Meet us on:
 
Entire Site
    Try our fun game

    Dueling book covers…may the best design win!

    Random Quote
    "The wise are instructed by reason; ordinary minds by experience; the stupid, by necessity; and brutes by instinct."
     

    Subscribe to Our Newsletter

    Follow us on Twitter

    Never miss a good book again! Follow Read Print on Twitter

    Chapter 1

    • Rate it:
    Launch Reading Mode Next Chapter
    Chapter 2
    Previous Chapter
    Which treats of the appearance of the country and serves as Introduction

    The sea covers to-day what was once the Duchy of Clarides. No trace of the town or the castle remains. But when it is calm there can be seen, it is said, within the circumference of a mile, huge trunks of trees standing on the bottom of the sea. A spot on the banks, which now serves as a station for the customhouse officers, is still called "The Tailor's Booth," and it is quite probable that this name is in memory of a certain Master Jean who is mentioned in this story. The sea, which encroaches year by year, will soon cover this spot so curiously named.

    Such changes are in the nature of things. The mountains sink in the course of ages, and the depths of the seas, on the contrary, rise until their shells and corals are carried to the regions of clouds and ice.

    Nothing endures. The face of land and sea is for ever changing. Tradition alone preserves the memory of men and places across the ages and renders real to us what has long ceased to exist. In telling you of Clarides I wish to take you back to times that have long since vanished. Thus I begin:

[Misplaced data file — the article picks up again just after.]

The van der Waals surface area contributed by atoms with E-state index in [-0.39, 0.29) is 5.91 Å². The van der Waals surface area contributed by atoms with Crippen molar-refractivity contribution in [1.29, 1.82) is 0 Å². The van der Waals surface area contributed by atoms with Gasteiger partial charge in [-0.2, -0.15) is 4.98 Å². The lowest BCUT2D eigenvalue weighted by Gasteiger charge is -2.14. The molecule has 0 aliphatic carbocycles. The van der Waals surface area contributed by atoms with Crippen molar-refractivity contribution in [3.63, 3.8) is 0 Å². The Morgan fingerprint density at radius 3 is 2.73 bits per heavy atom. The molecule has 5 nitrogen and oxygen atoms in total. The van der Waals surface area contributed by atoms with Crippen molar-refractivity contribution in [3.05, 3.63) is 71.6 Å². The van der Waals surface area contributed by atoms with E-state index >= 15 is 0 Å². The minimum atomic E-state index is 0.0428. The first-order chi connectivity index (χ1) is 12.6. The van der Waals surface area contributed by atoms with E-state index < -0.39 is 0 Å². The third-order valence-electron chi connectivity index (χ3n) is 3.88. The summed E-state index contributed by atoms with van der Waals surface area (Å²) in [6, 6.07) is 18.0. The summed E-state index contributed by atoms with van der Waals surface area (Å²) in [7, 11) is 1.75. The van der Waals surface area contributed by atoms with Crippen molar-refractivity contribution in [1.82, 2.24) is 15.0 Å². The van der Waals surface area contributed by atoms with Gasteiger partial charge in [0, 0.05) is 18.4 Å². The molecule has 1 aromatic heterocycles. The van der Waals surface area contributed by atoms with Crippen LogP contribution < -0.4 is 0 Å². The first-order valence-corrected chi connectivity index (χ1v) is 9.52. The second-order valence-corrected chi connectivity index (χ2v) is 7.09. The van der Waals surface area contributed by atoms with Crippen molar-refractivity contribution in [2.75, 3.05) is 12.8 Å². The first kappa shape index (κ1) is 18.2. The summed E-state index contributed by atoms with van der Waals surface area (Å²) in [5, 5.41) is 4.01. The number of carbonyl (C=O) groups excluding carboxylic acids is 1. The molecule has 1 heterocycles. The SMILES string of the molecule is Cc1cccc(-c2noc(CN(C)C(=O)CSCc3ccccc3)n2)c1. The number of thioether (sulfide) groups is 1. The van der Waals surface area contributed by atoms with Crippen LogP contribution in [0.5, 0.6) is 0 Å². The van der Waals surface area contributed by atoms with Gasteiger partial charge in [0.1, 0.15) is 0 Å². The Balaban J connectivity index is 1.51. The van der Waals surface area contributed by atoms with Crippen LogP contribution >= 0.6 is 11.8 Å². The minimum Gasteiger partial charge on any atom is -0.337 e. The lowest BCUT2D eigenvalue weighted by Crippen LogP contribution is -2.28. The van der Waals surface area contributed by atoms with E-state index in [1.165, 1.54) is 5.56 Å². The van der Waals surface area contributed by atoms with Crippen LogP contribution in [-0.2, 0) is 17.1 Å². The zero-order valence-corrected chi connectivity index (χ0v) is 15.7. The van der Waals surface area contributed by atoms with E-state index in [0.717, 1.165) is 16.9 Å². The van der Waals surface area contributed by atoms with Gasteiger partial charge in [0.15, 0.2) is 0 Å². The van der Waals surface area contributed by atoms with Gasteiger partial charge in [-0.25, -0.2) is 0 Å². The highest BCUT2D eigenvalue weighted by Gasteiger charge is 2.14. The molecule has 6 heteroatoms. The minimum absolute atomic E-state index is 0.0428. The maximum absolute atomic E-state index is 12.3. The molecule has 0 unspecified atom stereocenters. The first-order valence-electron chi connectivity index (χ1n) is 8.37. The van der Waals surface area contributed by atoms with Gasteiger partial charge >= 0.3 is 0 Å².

The Countess of Blanchelande having placed on her golden hair a little black hood embroidered with pearls....

    But before proceeding I must beg very serious persons not to read this. It is not written for them. It is not written for grave people who despise trifles and who always require to be instructed. I only venture to offer this to those who like to be entertained, and whose minds are both young and gay. Only those who are amused by innocent pleasures will read this to the end. Of these I beg, should they have little children, that they will tell them about my Honey-Bee. I wish this story to please both boys and girls and yet I hardly dare to hope it will. It is too frivolous for them and, really, only suitable for old-fashioned children. I have a pretty little neighbour of nine whose library I examined the other day. I found many books on the microscope and the zoophytes, as well as several scientific story-books. One of these I opened at the following lines: "The cuttle-fish Sepia Officinalis is a cephalopodic mollusc whose body includes a spongy organ containing a chylaqueous fluid saturated with carbonate of lime." My pretty little neighbour finds this story very interesting. I beg of her, unless she wishes me to die of mortification, never to read the story of Honey-Bee.
    Next Chapter
    Chapter 2
    Previous Chapter
    If you're writing a Anatole France essay and need some advice, post your Anatole France essay question on our Facebook page where fellow bookworms are always glad to help!

    Top 5 Authors

    Top 5 Books

    Book Status
    Finished
    Want to read
    Abandoned

    Are you sure you want to leave this group?